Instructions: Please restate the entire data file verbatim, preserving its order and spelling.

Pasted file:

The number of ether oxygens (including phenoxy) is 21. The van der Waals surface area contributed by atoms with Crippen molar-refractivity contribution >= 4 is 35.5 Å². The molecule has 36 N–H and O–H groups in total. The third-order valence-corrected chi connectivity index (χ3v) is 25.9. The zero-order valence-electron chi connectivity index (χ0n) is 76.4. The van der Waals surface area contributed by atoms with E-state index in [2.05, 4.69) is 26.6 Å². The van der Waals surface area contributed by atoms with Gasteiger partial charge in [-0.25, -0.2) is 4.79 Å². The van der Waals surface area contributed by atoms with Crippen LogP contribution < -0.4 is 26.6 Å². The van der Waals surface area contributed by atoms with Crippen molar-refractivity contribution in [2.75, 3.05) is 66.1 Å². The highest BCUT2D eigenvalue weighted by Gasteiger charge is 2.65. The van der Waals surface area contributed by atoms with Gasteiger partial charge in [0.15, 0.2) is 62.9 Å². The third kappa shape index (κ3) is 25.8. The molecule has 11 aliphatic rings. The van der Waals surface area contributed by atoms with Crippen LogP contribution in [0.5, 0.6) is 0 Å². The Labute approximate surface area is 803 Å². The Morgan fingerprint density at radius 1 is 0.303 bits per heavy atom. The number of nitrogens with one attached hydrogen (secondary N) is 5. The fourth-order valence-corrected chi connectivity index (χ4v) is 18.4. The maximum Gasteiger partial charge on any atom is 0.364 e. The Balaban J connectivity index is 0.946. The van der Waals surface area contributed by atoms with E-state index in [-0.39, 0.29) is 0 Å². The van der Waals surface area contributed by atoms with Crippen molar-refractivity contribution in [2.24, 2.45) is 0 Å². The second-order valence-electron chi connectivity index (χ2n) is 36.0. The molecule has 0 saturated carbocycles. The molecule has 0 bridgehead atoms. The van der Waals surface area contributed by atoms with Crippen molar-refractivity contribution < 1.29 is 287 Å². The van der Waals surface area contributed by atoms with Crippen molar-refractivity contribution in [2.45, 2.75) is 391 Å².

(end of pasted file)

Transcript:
The number of ether oxygens (including phenoxy) is 21. The van der Waals surface area contributed by atoms with Crippen molar-refractivity contribution >= 4 is 35.5 Å². The molecule has 36 N–H and O–H groups in total. The third-order valence-corrected chi connectivity index (χ3v) is 25.9. The zero-order valence-electron chi connectivity index (χ0n) is 76.4. The van der Waals surface area contributed by atoms with E-state index in [2.05, 4.69) is 26.6 Å². The van der Waals surface area contributed by atoms with Gasteiger partial charge in [-0.25, -0.2) is 4.79 Å². The van der Waals surface area contributed by atoms with Crippen LogP contribution < -0.4 is 26.6 Å². The van der Waals surface area contributed by atoms with Crippen molar-refractivity contribution in [2.75, 3.05) is 66.1 Å². The highest BCUT2D eigenvalue weighted by Gasteiger charge is 2.65. The van der Waals surface area contributed by atoms with Gasteiger partial charge in [0.15, 0.2) is 62.9 Å². The third kappa shape index (κ3) is 25.8. The molecule has 11 aliphatic rings. The van der Waals surface area contributed by atoms with Crippen LogP contribution in [0.5, 0.6) is 0 Å². The Labute approximate surface area is 803 Å². The Morgan fingerprint density at radius 1 is 0.303 bits per heavy atom. The number of nitrogens with one attached hydrogen (secondary N) is 5. The fourth-order valence-corrected chi connectivity index (χ4v) is 18.4. The maximum Gasteiger partial charge on any atom is 0.364 e. The Balaban J connectivity index is 0.946. The van der Waals surface area contributed by atoms with E-state index in [-0.39, 0.29) is 0 Å². The van der Waals surface area contributed by atoms with Crippen molar-refractivity contribution in [2.24, 2.45) is 0 Å². The second-order valence-electron chi connectivity index (χ2n) is 36.0. The molecule has 0 saturated carbocycles. The molecule has 0 bridgehead atoms. The van der Waals surface area contributed by atoms with Crippen molar-refractivity contribution < 1.29 is 287 Å². The van der Waals surface area contributed by atoms with Crippen molar-refractivity contribution in [2.45, 2.75) is 391 Å².